Thus endeth my lecture.

Friday, 29 August 2014

Hollywood Babble On & On #1174: Original Origins


Hollywood loves superhero movies, they make a lot of money.


Hollywood loves reboots, rehashes, and remakes, because they make executives feel safe.

Combine the two, and the Hollywood studios think that they've got a license to print money.

One problem, it's driving fans nuts, because not only are we seeing origin stories, we're seeing the same origin stories over and over again.

Here's a good example...


When Sam Raimi's Spider-Man franchise sputtered out in the overwrought and overcrowded Spider-Man 3, Sony, desperate to keep the franchise in the hands and not back with Marvel/Disney had two options. They could have "James Bonded" it, and just changed the actors and filmmakers and had Spider-Man go off on a new more or less stand-alone adventure, or they could reboot it, with a retelling of the origin story.



They decided to go for the reboot.


Why?

The real reason is that the people running the studio think that simply continuing a successful franchise isn't enough, you have to go and redo a specific story that they know for a fact has succeeded in the past.

However, that's not what they told the public and the filmmakers.

Those people were told that the reboot was necessary to bring about a new creative vision that will take the characters and the franchise in new directions.

But did it?

In the retelling they just seemed to take the elements from the first Sam Raimi film and just shuffled them around like a deck of cards with a few tweaks to create the illusion of depth. They added a storyline about a conspiracy about Peter Parker's dead parents, had Norman and Harry Osborne switch places in the whole Green Goblin storyline, and piled money on the whole thing with two hands.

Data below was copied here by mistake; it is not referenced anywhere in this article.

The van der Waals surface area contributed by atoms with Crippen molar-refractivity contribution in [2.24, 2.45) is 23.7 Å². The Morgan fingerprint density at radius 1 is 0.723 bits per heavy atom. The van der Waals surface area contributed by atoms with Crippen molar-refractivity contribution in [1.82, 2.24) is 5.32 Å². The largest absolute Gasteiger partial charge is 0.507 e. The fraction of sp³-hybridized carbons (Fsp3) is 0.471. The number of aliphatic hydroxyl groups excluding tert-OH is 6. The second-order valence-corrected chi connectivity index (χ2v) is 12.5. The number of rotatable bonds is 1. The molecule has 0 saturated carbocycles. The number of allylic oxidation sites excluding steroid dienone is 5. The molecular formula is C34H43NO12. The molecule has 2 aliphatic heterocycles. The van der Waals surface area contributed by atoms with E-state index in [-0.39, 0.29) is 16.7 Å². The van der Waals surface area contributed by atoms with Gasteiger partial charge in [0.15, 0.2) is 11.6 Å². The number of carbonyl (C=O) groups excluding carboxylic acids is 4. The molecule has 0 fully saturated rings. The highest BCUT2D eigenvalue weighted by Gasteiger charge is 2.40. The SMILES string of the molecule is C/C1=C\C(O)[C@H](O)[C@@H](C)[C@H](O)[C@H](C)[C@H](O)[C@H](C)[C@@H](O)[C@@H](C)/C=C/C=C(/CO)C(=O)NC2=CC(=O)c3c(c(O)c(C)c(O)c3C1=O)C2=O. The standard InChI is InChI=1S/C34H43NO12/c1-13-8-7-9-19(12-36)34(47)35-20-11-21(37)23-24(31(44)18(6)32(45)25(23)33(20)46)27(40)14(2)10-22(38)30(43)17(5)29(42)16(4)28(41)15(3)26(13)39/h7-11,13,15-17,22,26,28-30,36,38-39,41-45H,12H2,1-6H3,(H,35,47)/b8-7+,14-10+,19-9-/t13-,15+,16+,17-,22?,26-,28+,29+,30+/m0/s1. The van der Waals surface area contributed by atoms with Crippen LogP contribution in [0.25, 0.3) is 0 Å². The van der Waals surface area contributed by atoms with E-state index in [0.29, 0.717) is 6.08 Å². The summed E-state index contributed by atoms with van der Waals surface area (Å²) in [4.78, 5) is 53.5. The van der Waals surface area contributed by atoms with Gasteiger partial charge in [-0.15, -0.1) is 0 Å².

It seemed to work. The two Amazing Spider-Man films made a lot of money at the global box-office. But there's a catch.

So much was spent on those movies that Sony's margins on them were either paper-thin, or nonexistent. This means they've delayed the third film, and are, no doubt, thinking about rebooting the whole damn origin story all over again.

There's also reports that Fox's reboot of The Fantastic 4 will feature a retelling of their origin story, which was done in the first Fantastic 4 movie.

Oy.

So let's take a moment to consider when and why you should tell a superhero's origin story.

1. IF THE AUDIENCE DOESN'T KNOW IT ALREADY.

Iron Man needed to have his origin story told, because the general audience really didn't know where he came from and why he does what he does. Simple.

However, if his story was fully part of modern folklore and can be recited by a child in a country that doesn't even have comics, then you probably don't need to do it.

But what about Batman Begins?

Batman Begins was technically a reboot of Batman's… beginnings, but unlike Amazing Spider-Man it actually served two purposes.

First, it corrected the error of Tim Burton's Batman that made a pre-Joker Joker the killer of the elder Waynes instead of common street punk Joe Chill. By denying Bruce Wayne vengeance against the person directly responsible for the deaths of his parents, it forces him to act out against crime in general.

Second, it filled in the mechanics of how a young boy survived a terrible trauma to become the ruthless butt-kicking cape-wearing maniac we all know and love today.

2. IF THE ORIGIN CAN'T BE TOLD IN A TWEET.

Let's face it, you can sum up the origins of a lot of superheroes fairly quickly. Superman: Alien gets powers from our sun, Spider-Man: Gets bit by a radioactive spider, loses his beloved uncle. Etc…

So if you can get away with just saying "This happened and that's why they're like this" and just get going with the adventuring. 

3. IF IT HAS SPECIFIC RELATIONSHIP TO THE CHARACTER BEYOND JUST GIVING THEM POWERS.